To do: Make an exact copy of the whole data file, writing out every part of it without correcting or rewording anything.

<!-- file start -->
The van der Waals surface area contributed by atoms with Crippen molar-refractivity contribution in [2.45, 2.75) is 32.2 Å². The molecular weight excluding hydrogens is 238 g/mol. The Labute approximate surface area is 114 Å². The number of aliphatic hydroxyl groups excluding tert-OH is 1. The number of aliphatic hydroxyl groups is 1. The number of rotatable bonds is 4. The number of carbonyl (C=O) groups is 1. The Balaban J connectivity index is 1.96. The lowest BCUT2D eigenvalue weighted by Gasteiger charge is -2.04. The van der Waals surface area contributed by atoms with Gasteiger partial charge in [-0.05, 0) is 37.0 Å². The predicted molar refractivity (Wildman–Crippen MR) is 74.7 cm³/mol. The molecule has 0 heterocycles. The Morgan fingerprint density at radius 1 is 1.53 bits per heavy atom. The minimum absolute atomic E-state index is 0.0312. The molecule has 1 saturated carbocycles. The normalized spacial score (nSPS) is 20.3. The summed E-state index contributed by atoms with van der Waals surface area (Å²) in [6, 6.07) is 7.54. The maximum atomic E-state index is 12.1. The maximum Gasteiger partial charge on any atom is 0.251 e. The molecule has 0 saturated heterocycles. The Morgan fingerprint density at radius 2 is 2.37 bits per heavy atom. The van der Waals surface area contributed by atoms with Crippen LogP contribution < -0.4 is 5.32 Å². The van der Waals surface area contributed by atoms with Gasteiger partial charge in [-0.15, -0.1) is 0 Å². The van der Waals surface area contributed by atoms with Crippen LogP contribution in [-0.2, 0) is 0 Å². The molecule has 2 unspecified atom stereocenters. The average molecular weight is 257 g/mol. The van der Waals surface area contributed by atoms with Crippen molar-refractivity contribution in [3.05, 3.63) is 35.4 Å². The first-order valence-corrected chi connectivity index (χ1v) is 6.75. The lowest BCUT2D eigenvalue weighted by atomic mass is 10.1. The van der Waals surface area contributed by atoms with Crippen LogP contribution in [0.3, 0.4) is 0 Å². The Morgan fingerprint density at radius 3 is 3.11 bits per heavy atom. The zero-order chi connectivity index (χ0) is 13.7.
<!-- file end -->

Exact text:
The van der Waals surface area contributed by atoms with Crippen molar-refractivity contribution in [2.45, 2.75) is 32.2 Å². The molecular weight excluding hydrogens is 238 g/mol. The Labute approximate surface area is 114 Å². The number of aliphatic hydroxyl groups excluding tert-OH is 1. The number of aliphatic hydroxyl groups is 1. The number of rotatable bonds is 4. The number of carbonyl (C=O) groups is 1. The Balaban J connectivity index is 1.96. The lowest BCUT2D eigenvalue weighted by Gasteiger charge is -2.04. The van der Waals surface area contributed by atoms with Gasteiger partial charge in [-0.05, 0) is 37.0 Å². The predicted molar refractivity (Wildman–Crippen MR) is 74.7 cm³/mol. The molecule has 0 heterocycles. The Morgan fingerprint density at radius 1 is 1.53 bits per heavy atom. The minimum absolute atomic E-state index is 0.0312. The molecule has 1 saturated carbocycles. The normalized spacial score (nSPS) is 20.3. The summed E-state index contributed by atoms with van der Waals surface area (Å²) in [6, 6.07) is 7.54. The maximum atomic E-state index is 12.1. The maximum Gasteiger partial charge on any atom is 0.251 e. The molecule has 0 saturated heterocycles. The Morgan fingerprint density at radius 2 is 2.37 bits per heavy atom. The van der Waals surface area contributed by atoms with Crippen LogP contribution < -0.4 is 5.32 Å². The van der Waals surface area contributed by atoms with Gasteiger partial charge in [-0.15, -0.1) is 0 Å². The van der Waals surface area contributed by atoms with Crippen LogP contribution in [-0.2, 0) is 0 Å². The molecule has 2 unspecified atom stereocenters. The average molecular weight is 257 g/mol. The van der Waals surface area contributed by atoms with Crippen molar-refractivity contribution in [3.05, 3.63) is 35.4 Å². The first-order valence-corrected chi connectivity index (χ1v) is 6.75. The lowest BCUT2D eigenvalue weighted by atomic mass is 10.1. The van der Waals surface area contributed by atoms with Crippen LogP contribution in [0.3, 0.4) is 0 Å². The Morgan fingerprint density at radius 3 is 3.11 bits per heavy atom. The zero-order chi connectivity index (χ0) is 13.7.